Homegoing

HomegoingAnother highlight of my summer reads, Homegoing, the debut novel by Ghanaian-American author Yaa Gyasi. Set in 18th century Ghana, when it was known as the Gold Coast, the novel begins with the story of two half sisters who are unaware of one another. One, Effia marries an Englishman, a slave trader and lives in the luxury of the Castle at Cape Coast, while her half-sister Esi, after being captured in a raid on her village, is imprisoned in the Castle dungeons before being sold into slavery in America.

What follows is a journey through two branches of a family tree looking at the parallel lives of eight generations of Effia and Esi’s descendants, illuminating the troubled points of history in the Gold Coast through inter-tribal wars to eventual independence from colonial rule, and the plantations of Mississippi through the American Civil War and Jazz Age Harlem to present day. Homegoing, presents the painfully entwined histories of those taken and those who remained behind.

I very much enjoyed this novel and was especially captivated the parts set in Ghana, because it not only did it depict Ghanaian culture with its rich and proud history, languages and proverbs, it also confronted and explored the involvement of Ghanaians with the trade of their own people to the British.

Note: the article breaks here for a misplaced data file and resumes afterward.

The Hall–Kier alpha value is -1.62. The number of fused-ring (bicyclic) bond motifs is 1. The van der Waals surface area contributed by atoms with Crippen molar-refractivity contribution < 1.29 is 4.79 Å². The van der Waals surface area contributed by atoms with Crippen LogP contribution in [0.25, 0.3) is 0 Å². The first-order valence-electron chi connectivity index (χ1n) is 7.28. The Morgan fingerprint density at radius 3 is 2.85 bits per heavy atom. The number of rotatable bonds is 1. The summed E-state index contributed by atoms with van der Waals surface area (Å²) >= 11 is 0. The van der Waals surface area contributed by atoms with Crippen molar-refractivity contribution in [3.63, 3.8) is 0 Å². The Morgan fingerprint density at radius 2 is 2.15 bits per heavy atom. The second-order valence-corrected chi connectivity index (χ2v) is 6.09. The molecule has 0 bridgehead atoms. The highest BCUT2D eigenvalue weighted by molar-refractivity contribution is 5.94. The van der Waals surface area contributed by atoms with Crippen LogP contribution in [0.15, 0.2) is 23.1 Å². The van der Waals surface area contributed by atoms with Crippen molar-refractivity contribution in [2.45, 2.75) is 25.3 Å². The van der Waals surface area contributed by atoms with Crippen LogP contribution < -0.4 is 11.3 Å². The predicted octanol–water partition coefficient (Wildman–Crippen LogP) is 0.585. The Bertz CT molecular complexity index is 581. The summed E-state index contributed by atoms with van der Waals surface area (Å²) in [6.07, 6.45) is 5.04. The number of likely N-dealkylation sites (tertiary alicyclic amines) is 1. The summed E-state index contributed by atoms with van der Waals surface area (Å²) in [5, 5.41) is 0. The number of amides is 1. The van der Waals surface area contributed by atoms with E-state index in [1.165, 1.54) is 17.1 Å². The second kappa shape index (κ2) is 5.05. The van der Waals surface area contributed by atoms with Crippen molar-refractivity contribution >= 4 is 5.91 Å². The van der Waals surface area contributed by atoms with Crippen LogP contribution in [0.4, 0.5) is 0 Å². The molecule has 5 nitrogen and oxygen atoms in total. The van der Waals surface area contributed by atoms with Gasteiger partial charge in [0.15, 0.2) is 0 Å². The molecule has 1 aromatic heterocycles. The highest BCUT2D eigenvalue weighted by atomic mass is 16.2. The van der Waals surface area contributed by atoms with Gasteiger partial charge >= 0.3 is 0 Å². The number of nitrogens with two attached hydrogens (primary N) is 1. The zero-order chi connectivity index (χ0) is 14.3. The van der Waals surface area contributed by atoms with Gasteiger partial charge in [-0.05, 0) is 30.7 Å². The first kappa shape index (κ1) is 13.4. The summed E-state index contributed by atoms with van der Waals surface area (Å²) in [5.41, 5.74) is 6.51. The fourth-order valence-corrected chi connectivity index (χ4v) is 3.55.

When slavery is written about, it generally conjures images of white slave masters, cotton plantations, the Middle Passage, murder, rape and other inhumane cruelties. But rarely, is the fact that Africans had been complicit with the slave trade written about, except in certain circles were it’s used as an excuse to defend or dilute the horrors of slavery as well as justify it. Homegoing, offers no such option, rather it explores, rather powerfully, how the legacy of slavery affects both the slaver and the slave and, ultimately, us all.

I think for me where the novel falls down, but only slightly, is in the chapters set in America, following Esi’s descandants as they pass through slavery, the Civil War to present day. I think this was because it just felt like a well trodden path. I was reminded in some parts of Solomon Northrup’s autobiography Twelve Years A Slave and Toni Morrison novels. I don’t know if this was conscious thing on Gyasi’s part or perhaps just a sense of familiarity around the stories and themes explored. However, this didn’t detract from the overall novel but I think that’s probably where I may have started to lose my initial fervour in reading.

But in dipping in the middle, the novel certainly picks up in the latter chapters, as we return to where we began in Ghana, as the novel and Effia and Esi’s descendants come full circle. In a poignant reminder of the Adinkra symbol sankofa, which literally means ‘go back and get it’, I think the novel as a whole symbolises how we need to go back and take what is good from the past and bring it to the present in order to go forward and progress. On the whole, a rich and powerful debut that will leave you thinking long after you’ve finished the last page.

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